Why Changing Locks On a New House is So Important

Changing locks should be standard procedure for new homeowners before taking up residence.

 

Moving into a new house is uber-exciting! It’s a new beginning, in a new neighborhood and there’s so much on your mind and so much to do: getting to know the new neighbors, your mortgage payments, unpacking, settling in, making the house more your style, possible renovations. Your new house, is your biggest investment. Maybe, changing your locks isn’t on your mind, however; if the new house was once occupied by someone else, you really ought to change the locks before settling in for the first night at your new place.

 

Though the moment when your realtor hands you keys to your very own house is downright thrilling, maybe even sentimental, the best thing you can do with those keys is ditch them! Have your locks changed and get a brand new set of keys for your new house. It’s your safety and security in the balance, after all. “If the previous owner never had the locks changed, there may be copies of the key in the hands of strangers who could easily break into your house or possibly even attempt entry unaware that there is now a new house owner.”, according to Realty Times.

 

Because the previous owner most likely made at least one copy or handed a spare key to people they trusted but whom you don’t know, you should definitely change your locks. There may be several spare keys in the hands of neighbors, family members, friends, or service workers, or contractors, not to mention keys possibly hidden near your new house. The idea of a stranger having access to your home is unnerving, to say the least.

 

Consider this, late last month, a Alameda, California woman got the shock of her life, to find squatters living inside her house, after she had been away for 3 days. The squatters had the audacity to change her locks (we happen to verify whether someone has the right to do this, apparently the locksmith that changed her locks did not!). The squatters quite possibly had access to the house because she failed to change her locks or re-key her locks, or because she had hidden a key near her home (hey, thugs are clever and know where to look! So, DO NOT hide keys!)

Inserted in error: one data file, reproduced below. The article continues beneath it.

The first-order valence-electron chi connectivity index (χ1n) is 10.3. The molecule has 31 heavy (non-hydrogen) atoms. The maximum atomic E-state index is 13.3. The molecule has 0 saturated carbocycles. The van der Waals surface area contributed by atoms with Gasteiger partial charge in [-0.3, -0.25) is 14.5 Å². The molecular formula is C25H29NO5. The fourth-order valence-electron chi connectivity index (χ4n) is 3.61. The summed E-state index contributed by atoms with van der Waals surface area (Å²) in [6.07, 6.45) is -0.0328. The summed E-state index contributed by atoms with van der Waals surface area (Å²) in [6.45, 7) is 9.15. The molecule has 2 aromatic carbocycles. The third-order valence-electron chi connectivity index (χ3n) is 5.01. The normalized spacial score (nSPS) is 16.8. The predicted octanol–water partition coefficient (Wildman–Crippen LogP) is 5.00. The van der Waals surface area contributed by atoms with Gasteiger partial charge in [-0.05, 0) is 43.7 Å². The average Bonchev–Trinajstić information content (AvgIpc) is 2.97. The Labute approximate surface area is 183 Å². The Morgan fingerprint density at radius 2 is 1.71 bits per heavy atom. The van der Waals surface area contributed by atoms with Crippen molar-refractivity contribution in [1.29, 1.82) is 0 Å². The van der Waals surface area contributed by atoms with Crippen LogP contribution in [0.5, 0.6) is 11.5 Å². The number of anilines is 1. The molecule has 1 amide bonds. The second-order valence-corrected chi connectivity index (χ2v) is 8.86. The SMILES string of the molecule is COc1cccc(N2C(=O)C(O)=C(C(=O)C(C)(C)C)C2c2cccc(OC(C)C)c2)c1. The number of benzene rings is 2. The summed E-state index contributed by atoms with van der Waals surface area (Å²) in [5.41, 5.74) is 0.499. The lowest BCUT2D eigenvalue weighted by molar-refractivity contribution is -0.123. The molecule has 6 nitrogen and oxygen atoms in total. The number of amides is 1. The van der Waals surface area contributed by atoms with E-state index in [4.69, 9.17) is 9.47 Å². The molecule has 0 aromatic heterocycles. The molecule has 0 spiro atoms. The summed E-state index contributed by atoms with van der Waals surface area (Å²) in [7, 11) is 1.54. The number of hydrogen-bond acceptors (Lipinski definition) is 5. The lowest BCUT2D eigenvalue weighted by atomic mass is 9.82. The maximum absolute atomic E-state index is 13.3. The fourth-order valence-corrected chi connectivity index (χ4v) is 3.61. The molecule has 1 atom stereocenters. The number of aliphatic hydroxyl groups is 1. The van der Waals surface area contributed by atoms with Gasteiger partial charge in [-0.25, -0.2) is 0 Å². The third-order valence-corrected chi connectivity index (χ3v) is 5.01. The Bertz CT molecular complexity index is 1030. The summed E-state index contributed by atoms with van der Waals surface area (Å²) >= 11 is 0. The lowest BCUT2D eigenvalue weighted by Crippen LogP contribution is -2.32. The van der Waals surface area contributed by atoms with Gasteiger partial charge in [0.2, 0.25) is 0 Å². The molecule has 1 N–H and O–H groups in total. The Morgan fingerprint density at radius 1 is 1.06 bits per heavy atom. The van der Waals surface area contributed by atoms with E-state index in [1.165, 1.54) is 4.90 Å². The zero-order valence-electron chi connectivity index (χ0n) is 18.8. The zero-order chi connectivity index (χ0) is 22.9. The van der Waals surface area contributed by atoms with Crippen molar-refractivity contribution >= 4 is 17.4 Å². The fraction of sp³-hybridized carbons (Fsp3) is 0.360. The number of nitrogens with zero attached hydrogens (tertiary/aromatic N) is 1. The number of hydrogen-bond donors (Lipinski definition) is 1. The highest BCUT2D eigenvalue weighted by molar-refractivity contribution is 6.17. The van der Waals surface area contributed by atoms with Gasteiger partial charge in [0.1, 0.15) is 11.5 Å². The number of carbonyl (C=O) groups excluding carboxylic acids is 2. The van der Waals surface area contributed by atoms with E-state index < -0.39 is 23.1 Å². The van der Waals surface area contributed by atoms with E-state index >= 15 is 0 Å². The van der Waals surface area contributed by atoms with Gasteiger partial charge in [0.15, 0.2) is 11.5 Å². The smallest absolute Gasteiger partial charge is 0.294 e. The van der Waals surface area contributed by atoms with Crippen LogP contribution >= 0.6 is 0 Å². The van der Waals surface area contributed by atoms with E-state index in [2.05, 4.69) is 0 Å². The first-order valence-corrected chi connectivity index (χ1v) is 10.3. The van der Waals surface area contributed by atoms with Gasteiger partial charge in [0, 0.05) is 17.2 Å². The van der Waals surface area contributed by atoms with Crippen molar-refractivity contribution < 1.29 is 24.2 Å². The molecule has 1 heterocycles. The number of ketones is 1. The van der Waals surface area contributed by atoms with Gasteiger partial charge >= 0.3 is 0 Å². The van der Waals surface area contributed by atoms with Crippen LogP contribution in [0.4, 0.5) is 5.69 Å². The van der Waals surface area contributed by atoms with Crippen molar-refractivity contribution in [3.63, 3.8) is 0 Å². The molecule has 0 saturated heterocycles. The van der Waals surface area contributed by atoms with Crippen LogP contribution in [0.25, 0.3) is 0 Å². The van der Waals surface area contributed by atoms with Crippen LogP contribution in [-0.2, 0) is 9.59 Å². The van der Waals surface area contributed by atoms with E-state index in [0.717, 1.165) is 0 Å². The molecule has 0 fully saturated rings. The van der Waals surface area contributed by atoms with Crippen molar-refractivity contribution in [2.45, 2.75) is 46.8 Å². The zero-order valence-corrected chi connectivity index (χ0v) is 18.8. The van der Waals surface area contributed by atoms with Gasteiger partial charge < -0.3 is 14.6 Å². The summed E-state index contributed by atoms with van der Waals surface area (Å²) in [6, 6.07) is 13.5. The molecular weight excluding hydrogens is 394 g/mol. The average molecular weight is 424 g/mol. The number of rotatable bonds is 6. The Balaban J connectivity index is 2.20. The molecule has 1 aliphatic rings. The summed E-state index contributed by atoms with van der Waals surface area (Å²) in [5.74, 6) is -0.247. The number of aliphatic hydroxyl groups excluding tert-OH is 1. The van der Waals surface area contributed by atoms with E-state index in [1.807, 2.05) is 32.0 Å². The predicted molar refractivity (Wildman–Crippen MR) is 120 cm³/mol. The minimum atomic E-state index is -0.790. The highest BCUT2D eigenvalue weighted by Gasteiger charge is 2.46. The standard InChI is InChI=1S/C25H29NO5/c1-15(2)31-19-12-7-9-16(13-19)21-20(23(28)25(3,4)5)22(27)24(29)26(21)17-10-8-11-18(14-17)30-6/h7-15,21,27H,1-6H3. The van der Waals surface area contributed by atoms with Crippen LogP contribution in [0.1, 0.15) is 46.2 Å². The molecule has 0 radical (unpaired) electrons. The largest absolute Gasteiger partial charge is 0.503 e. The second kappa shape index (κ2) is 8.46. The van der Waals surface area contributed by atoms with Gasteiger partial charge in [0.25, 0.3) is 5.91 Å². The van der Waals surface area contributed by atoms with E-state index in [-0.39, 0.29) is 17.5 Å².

In making sure that you, your loved ones and your property are safe, you have 2 options.

 

Change your locks

Changing your locks is recommended if the existing locks show wear or you want to upgrade to stronger and more efficient locks. Changing locks is also a must if you know the home has had an attempted break-in or if local break-ins have been occurring. Completely changing locks in exchange for new hardware and keys is the most expensive way to go, and to get it done right it’s best to call a professional who knows what they are doing and who can recommend the best locks for your home.

 

Re-key your locks

If your locks are in great condition, a less expensive option is to have the locks re-keyed. When you re-key a lock, you change out the lock’s inner workings only, leaving the outer hardware intact. A re-key will require a new set of keys for you to be able to open the lock leaving the old key useless.

 

Changing or re-keying your locks is the most sensible thing to do before you stay the first night or begin moving in your valuables. Your peace of mind is worth the small cost and effort that goes into changing or re-keying your locks.

 

Considerations

Not yet sold on the importance of changing locks on a new house? Here are some key considerations to make:

 

·              Do you know how many previous occupants your home has had?

·              Has the property ever been rented?

·              When were the locks last changed?

·              Has anyone ever given a set of keys to a tradesman?

·              Has the property ever been looked after by a third party?

·              Has every set of keys to the property been collected from all of the above?

It’s unlikely you’ll know the answer to all of the above. Is it really worth taking a gamble on this? All it takes is one key unaccounted for.

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